The DNCC has issued a "what, me worry?" memo saying that it is just impossible for the GOP to take the House in November. Per the DNCC, it won’t happen. And here’s why:
Republicans will need to win 39 seats to take back the House. Democrats will win at least four Republican seats (the best opportunities include: LA-02, HI-01, IL-10, DE-AL, FL-25). As a result, the real number of seats Republicans will have to pick up to win a majority is at least 43. To win 43 seats, the NRCC would need to put 70 to 80 seats in play. The NRCC have simply not put that many Republicans seats in play and do not have the resources or caliber of candidates to do so.
As Nate Silver at FiveThirtyEight asks, so if they put 69 (or 68 or 65?) seats in play, no chance of winning?
It’s nonsense on a stick, but regardless of how false their reasoning is, it’s a memo meant to bolster the moral of the troops facing a wicked election season in November. This is what many would call "whistling past the graveyard".
Point two in this ghastly bit of political miscalculation:
This cycle, there are only 20 Democratic open seats, including several that are in safe districts. If Republicans have a great election night, they would still only win 50 percent of the Democratic open seats. Conservatively, Republicans would then need to beat 35 Democratic incumbents to win the House – which is simply not possible given the Republicans resources deficit.
Did you notice the unfounded assumption? The GOP, even if everything goes perfectly for them, will only win "50 percent of the Democratic open seats". Of course that’s not at all clear at this point, but again, the specious reasoning in the memo isn’t meant to be correct, necessarily, as much as it is meant to calm fears.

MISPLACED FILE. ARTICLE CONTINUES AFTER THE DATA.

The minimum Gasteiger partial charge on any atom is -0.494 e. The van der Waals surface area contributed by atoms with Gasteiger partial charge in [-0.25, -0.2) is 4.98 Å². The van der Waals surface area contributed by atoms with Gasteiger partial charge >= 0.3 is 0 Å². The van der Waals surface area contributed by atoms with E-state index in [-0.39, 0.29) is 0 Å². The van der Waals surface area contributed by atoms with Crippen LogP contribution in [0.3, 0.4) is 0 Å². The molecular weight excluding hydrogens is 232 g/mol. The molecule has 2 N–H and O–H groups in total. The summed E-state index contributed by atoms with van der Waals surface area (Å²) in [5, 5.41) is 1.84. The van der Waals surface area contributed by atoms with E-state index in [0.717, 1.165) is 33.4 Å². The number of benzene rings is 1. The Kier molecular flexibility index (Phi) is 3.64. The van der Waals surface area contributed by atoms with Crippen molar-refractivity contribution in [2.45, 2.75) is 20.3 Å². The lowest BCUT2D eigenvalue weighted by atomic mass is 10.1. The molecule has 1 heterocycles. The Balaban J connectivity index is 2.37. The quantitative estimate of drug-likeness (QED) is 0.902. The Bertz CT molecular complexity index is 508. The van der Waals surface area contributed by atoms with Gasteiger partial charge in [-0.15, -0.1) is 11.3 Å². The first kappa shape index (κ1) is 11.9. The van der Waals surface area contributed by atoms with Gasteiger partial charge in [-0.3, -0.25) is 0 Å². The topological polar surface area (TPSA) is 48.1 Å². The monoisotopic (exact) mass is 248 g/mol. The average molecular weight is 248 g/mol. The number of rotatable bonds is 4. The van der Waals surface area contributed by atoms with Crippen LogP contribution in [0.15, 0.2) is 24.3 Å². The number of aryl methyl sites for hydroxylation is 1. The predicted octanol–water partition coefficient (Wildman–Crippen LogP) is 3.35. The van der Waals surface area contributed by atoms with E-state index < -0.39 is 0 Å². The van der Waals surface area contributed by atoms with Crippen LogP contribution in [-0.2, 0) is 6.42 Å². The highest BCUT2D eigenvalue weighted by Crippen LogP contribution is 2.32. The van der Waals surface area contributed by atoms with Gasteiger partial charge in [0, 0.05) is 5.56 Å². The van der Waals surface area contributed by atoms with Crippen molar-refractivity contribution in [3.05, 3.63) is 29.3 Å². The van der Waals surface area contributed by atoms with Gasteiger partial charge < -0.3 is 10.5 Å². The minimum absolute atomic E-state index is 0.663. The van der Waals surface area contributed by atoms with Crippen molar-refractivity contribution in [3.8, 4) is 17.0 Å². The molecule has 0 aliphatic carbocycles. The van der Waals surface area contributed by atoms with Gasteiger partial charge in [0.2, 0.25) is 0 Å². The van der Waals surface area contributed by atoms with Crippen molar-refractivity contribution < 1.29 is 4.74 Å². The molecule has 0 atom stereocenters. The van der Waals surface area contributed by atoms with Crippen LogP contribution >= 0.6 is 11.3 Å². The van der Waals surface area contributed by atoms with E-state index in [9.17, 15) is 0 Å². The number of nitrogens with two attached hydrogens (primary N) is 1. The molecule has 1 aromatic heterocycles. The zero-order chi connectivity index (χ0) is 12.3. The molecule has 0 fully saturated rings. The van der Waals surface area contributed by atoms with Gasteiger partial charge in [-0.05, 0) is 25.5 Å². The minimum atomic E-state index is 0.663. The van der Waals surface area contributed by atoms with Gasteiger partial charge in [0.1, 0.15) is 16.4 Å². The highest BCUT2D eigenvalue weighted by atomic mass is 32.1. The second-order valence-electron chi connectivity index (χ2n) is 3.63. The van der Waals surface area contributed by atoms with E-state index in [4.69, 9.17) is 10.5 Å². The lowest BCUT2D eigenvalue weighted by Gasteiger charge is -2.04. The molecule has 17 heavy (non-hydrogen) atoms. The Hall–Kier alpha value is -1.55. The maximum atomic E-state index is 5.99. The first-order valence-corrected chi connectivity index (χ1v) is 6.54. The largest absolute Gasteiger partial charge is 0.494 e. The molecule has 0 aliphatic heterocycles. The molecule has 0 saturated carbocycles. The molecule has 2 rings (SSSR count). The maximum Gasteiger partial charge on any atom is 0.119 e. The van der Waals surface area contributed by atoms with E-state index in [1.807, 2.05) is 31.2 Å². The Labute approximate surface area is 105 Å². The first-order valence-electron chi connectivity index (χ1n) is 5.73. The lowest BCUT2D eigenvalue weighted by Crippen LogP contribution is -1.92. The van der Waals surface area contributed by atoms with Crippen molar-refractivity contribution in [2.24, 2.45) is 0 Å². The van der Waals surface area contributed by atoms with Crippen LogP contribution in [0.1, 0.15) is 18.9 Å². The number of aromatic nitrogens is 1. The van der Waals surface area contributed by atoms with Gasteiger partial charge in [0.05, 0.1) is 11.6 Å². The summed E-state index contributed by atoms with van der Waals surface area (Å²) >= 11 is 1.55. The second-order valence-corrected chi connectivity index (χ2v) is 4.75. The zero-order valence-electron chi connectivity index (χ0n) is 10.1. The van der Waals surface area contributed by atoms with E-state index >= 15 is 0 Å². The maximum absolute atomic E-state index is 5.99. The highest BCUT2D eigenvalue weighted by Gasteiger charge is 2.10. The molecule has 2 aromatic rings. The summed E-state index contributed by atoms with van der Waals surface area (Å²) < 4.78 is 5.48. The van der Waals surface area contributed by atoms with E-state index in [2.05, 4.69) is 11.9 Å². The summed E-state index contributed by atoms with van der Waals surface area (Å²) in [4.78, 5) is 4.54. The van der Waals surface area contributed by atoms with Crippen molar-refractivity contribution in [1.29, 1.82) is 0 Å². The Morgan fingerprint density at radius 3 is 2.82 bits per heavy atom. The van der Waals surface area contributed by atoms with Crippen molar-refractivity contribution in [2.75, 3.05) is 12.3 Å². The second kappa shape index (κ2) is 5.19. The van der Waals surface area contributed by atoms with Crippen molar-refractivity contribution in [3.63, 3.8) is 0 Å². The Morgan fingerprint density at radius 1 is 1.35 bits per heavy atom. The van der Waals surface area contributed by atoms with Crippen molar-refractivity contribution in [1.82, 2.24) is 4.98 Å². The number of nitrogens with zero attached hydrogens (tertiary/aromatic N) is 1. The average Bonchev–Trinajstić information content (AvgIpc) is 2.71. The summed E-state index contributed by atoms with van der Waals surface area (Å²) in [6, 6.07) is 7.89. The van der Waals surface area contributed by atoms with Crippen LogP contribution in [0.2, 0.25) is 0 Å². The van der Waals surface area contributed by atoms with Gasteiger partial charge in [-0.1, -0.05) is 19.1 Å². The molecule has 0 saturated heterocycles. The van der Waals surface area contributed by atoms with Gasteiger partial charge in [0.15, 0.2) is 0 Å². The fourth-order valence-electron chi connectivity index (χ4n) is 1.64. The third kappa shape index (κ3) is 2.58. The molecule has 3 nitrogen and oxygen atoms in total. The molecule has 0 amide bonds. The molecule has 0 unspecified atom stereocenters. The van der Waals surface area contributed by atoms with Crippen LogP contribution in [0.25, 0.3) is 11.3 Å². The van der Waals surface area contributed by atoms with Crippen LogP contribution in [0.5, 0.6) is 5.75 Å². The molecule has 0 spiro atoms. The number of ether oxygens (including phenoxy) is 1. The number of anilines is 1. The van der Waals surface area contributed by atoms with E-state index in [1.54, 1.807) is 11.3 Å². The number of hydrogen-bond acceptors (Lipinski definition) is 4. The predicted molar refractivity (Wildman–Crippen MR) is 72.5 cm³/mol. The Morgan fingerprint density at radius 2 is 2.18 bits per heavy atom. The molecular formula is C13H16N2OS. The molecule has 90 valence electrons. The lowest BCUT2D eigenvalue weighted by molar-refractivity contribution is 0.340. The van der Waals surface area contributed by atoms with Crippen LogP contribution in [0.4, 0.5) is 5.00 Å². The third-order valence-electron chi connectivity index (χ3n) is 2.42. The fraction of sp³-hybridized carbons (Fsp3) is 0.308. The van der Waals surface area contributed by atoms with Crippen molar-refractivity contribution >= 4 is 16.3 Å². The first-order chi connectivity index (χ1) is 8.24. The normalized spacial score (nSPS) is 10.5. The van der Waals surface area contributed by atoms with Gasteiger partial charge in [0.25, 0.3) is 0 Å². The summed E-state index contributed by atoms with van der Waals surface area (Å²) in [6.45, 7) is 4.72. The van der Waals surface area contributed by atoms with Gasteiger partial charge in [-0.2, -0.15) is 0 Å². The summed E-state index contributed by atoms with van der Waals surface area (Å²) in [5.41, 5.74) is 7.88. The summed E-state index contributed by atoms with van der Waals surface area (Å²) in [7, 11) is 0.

And the DNC has decided that the Tea Party is the wild card on the GOP side and that actually works for them:
The Tea Party has presented three problems for Republicans. The most glaring problem is where the Tea Party candidate has defeated the moderate (and more electable) Republican candidate. Second, Republican candidates are being forced to take unpopular extreme positions to satisfy the ideological base to avoid defeat in their primaries. Third, we are seeing numerous Tea Party candidates run as third party candidates which is splitting the Republican vote…
Of those three points, only the last is valid. And in the races where that occurs it may indeed have an effect. As for the rest , moderate may not be the winning pick as the pendulum swings back the other way, and the positions the candidates are “forced” to take may only be seen as “extreme” and “unpopular” by Democrats, who aren’t going to vote for GOP candidates anyway.
This memo has Nancy Pelosi – who we all know is a math whiz – written all over it. She took great exception to Robert Gibbs saying a week or so ago it was possible that the Democrats may lose the House in November. This is her wacky reasoning to a tee. As Nate Silver says, the memo is full of “arbitrary math”. I’d add it is also full of false premises and conclusions.
But hey, if it calms the fears of the Democratic House members in jeopardy, I guess Pelosi, et. al. will be satisfied until Wednesday morning after the first Tuesday in November, that they’ve successfully slayed that dragon.